“It looks like a Dexter kill room,” says Jamie Peterson, manager of the Lemieux Library and McGoldrick Learning Commons Media Production Center where this debacle took place. (Dexter was a popular and notably gory Showtime TV series featuring a blood spatter pattern analyst for the Miami Police Department with a secret life as a serial killer.)
The feverish guy holding the hefty blunt instrument appears to have equally sinister inclinations, yet there was no victim in sight unless you count Alex Ellis, ’14, who filmed this horror show.
The villainous star is Al O’Brien, ’74, ’76 MPA, adjunct professor in criminal justice, one of the faculty members each quarter who take the plunge to discover how video might enhance their courses.
In winter quarter, O’Brien, a 29-year veteran of the Seattle Police Department, will teach a 10-week online course in forensics.
“I remember the days when police departments didn’t have computerized fingerprints or crime scene investigative teams and officers had to do the work themselves,” he says.
That’s his warm-up to some of the real-life cop stories he’ll share in class. He examines shoe prints and tire tracks in one short video episode. For another, he and sidekick Ellis visit the police department’s shooting range near Boeing Field, hoping to detect gunshot residue on a pair of white gloves.
Then there are those gruesome blood spatters.
“Low velocity blood spatter is caused strictly by gravity—when you cut your hand while fixing dinner—and will be in circles on your kitchen floor. Medium velocity blood spatter—when someone is beaten with a baseball bat or hammer—tends to be round with a pointed end in the direction it’s traveling. High velocity blood spatters are in a fine spray normally caused by a gunshot,” he says, adding that a good blood spatter analyst can determine the height from which the gun was fired and where the perpetrator stood.
A Marine Corps Vietnam combat veteran, O’Brien turned to politics after he left the police force. He became a city council member in Mountlake Terrace, then First District state representative for 14 years. He chaired the House Criminal Justice and Corrections Committee for a decade and teaches a graduate-level course in criminal justice legislation and policy. Among his other courses are a freshman Core course and one he hopes to offer in the spring on restorative justice, which draws together all parties in a crime and focuses on repairing the harm.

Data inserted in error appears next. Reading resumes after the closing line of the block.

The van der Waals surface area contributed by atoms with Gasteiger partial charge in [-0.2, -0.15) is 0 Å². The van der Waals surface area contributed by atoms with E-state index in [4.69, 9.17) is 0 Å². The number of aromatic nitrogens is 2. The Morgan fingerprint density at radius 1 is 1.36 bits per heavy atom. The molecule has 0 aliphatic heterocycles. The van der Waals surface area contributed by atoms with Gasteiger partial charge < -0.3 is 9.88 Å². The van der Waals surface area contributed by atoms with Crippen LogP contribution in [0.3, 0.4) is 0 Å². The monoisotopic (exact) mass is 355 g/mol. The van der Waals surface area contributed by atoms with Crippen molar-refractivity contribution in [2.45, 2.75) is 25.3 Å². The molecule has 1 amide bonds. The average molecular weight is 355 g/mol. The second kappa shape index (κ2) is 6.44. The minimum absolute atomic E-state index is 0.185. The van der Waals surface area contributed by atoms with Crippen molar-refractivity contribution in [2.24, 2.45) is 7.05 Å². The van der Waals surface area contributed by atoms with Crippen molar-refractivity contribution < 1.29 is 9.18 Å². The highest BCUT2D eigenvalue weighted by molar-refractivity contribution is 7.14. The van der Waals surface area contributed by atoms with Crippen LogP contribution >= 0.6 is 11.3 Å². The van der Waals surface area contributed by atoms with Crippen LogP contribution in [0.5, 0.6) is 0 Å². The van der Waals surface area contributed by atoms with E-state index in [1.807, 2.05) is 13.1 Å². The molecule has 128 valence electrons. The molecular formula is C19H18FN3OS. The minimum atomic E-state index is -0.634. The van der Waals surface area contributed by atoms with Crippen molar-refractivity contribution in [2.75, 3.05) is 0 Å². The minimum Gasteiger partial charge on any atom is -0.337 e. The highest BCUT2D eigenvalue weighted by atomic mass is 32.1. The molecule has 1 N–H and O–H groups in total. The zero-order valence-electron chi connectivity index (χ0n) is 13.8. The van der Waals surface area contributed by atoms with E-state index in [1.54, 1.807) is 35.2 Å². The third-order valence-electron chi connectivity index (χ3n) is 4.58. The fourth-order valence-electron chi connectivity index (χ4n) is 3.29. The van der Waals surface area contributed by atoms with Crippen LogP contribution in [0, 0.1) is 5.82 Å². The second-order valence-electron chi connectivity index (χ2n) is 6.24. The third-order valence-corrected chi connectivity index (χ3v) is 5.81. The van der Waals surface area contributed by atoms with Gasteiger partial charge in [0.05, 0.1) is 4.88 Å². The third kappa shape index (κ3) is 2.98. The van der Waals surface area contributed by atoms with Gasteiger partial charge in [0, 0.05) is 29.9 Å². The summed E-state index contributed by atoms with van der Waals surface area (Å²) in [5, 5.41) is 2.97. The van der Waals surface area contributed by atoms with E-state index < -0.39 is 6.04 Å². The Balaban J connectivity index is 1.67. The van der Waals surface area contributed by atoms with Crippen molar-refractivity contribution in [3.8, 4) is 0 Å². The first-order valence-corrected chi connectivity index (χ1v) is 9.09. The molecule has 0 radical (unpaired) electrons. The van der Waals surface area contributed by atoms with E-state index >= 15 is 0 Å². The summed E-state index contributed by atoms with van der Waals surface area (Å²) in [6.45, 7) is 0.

“I’m having a ball,” says O’Brien, who in his spare time volunteers at Harborview Medical Center where he brings communion to patients.
About That Blood
Do-it-yourselfers might be familiar with the 14 or more recipes for fake blood out there on the Web. There’s maple syrup blood, congealed BBQ sauce blood, peanut butter blood, soy sauce blood, chocolate syrup and coffee blood and of course, the classic tomato blood.
Al O’Brien prefers this recipe (below) from Elizabeth Murray, a forensic anthropologist and professor at the College of Mount St. Joseph in Cincinnati, Ohio.
How to make life-like “fake” blood
1 – 1/3 cups water
2 cups powdered milk
1.5 ounces red food coloring
25 drops green food coloring
5 drops blue food coloring
Slowly add water to the powdered milk while stirring constantly until you get the right consistency. Adjust the water to powdered milk ratio as necessary. Add food colorings. Mixture will keep about a week, but consistency may change over time. Makes about 3 cups.
Criminal Justice Adjunct Professor Al O'Brien, '74, '76 MPA, recreates blood spatter scenarios and patterns as part of a video-in-the-making for one of his forensics courses.